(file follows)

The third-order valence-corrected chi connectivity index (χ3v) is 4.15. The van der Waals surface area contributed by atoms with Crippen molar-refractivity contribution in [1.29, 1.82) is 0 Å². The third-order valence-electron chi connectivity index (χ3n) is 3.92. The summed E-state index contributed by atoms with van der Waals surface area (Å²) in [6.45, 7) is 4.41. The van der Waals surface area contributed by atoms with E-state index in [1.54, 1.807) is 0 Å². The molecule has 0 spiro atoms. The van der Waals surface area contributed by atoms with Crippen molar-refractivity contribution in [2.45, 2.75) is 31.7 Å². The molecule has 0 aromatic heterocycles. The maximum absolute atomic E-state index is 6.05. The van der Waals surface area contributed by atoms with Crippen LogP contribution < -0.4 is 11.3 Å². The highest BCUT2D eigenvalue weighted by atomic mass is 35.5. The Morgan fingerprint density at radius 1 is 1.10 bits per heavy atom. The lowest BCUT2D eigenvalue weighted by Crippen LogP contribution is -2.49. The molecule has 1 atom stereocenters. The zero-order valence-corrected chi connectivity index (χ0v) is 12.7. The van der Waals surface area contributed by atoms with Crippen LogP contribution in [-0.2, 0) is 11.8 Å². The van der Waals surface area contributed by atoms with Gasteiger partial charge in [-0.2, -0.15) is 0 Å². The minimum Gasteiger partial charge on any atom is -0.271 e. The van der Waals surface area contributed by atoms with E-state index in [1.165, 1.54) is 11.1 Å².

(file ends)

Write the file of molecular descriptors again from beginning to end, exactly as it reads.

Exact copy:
The third-order valence-corrected chi connectivity index (χ3v) is 4.15. The van der Waals surface area contributed by atoms with Crippen molar-refractivity contribution in [1.29, 1.82) is 0 Å². The third-order valence-electron chi connectivity index (χ3n) is 3.92. The summed E-state index contributed by atoms with van der Waals surface area (Å²) in [6.45, 7) is 4.41. The van der Waals surface area contributed by atoms with E-state index in [1.54, 1.807) is 0 Å². The molecule has 0 spiro atoms. The van der Waals surface area contributed by atoms with Crippen molar-refractivity contribution in [2.45, 2.75) is 31.7 Å². The molecule has 0 aromatic heterocycles. The maximum absolute atomic E-state index is 6.05. The van der Waals surface area contributed by atoms with Crippen LogP contribution < -0.4 is 11.3 Å². The highest BCUT2D eigenvalue weighted by atomic mass is 35.5. The Morgan fingerprint density at radius 1 is 1.10 bits per heavy atom. The lowest BCUT2D eigenvalue weighted by Crippen LogP contribution is -2.49. The molecule has 1 atom stereocenters. The zero-order valence-corrected chi connectivity index (χ0v) is 12.7. The van der Waals surface area contributed by atoms with Crippen LogP contribution in [-0.2, 0) is 11.8 Å². The van der Waals surface area contributed by atoms with Gasteiger partial charge in [-0.2, -0.15) is 0 Å². The minimum Gasteiger partial charge on any atom is -0.271 e. The van der Waals surface area contributed by atoms with E-state index in [1.165, 1.54) is 11.1 Å².